When your users keep your app up to date on their devices, they can try new features, as well as benefit from performance improvements and bug fixes. Although some users enable background updates when their device is connected to an unmetered connection, other users might need to be reminded to install updates. In-app updates is a Google Play Core libraries feature that prompts active users to update your app.
In-App Updates Implement: Android Show Update Available Dialog Inside App
The in-app updates feature is supported on devices running Android 5.0 (API level 21) or higher. Additionally, in-app updates are only supported for Android mobile devices, Android tablets, and Chrome OS devices.
In-app updates UX flows
In the in-app updates ,your app can use 2 types of UX flows Flexible updates and Immediate updates.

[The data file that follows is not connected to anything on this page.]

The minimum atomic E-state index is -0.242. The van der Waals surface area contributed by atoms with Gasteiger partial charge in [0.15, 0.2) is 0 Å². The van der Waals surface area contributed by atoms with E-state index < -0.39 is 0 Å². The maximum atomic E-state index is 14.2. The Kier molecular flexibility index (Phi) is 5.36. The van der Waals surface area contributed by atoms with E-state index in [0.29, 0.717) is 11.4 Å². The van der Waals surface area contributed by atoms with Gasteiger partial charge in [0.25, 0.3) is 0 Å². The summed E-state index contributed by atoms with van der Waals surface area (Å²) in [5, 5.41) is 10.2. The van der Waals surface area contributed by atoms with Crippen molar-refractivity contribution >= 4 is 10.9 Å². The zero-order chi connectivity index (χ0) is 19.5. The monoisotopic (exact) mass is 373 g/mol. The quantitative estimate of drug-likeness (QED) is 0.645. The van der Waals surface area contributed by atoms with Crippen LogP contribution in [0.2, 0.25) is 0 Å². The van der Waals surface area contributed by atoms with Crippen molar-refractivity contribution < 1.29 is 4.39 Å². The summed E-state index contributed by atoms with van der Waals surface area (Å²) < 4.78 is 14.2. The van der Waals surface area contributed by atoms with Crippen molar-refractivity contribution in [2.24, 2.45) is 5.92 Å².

Flexible updates provide background download and installation with graceful state monitoring. This UX flow is appropriate when it’s acceptable for the user to use the app while downloading the update. For example, you might want to encourage users to try a new feature that’s not critical to the core functionality of your app.
Immediate updates are fullscreen UX flows that require the user to update and restart the app in order to continue using it. This UX flow is best for cases where an update is critical to the core functionality of your app. After a user accepts an immediate update, Google Play handles the update installation and app restart.
Android Show Update Available Dialog Inside App | In-App Updates API Flexible, Immediate
Today we will about how to Implement in-app update with flexible type and immediate type. The code is simply but testing is a little long process to do. You may see *you don’t have permission to use internal app sharing for…* in the video will tell you all about how to test in-app update step by step easy to understand. I tried to keep it short and best explain how to test and implement in-app updates in android studio.
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